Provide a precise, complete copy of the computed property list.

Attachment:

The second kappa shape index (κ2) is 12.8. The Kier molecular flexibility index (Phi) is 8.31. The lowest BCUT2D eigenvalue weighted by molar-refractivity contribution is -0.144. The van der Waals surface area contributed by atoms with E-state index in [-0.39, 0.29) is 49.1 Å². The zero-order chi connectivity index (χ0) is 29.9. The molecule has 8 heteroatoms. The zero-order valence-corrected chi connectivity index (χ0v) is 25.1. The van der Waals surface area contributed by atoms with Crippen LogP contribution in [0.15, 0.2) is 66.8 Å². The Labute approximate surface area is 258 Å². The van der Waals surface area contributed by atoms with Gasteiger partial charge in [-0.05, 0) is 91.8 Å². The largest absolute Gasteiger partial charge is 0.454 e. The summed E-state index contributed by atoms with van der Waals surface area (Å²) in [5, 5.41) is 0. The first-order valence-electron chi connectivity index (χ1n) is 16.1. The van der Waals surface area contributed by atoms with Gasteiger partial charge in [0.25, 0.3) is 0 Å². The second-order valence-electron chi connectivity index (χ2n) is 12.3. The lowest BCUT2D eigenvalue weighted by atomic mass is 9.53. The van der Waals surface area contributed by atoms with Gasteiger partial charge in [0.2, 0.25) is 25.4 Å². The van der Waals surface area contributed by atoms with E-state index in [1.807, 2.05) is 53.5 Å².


The second kappa shape index (κ2) is 12.8. The Kier molecular flexibility index (Phi) is 8.31. The lowest BCUT2D eigenvalue weighted by molar-refractivity contribution is -0.144. The van der Waals surface area contributed by atoms with E-state index in [-0.39, 0.29) is 49.1 Å². The zero-order chi connectivity index (χ0) is 29.9. The molecule has 8 heteroatoms. The zero-order valence-corrected chi connectivity index (χ0v) is 25.1. The van der Waals surface area contributed by atoms with Crippen LogP contribution in [0.15, 0.2) is 66.8 Å². The Labute approximate surface area is 258 Å². The van der Waals surface area contributed by atoms with Gasteiger partial charge in [-0.05, 0) is 91.8 Å². The largest absolute Gasteiger partial charge is 0.454 e. The summed E-state index contributed by atoms with van der Waals surface area (Å²) in [5, 5.41) is 0. The first-order valence-electron chi connectivity index (χ1n) is 16.1. The van der Waals surface area contributed by atoms with Gasteiger partial charge in [0.25, 0.3) is 0 Å². The second-order valence-electron chi connectivity index (χ2n) is 12.3. The lowest BCUT2D eigenvalue weighted by atomic mass is 9.53. The van der Waals surface area contributed by atoms with Gasteiger partial charge in [0.2, 0.25) is 25.4 Å². The van der Waals surface area contributed by atoms with E-state index in [1.807, 2.05) is 53.5 Å².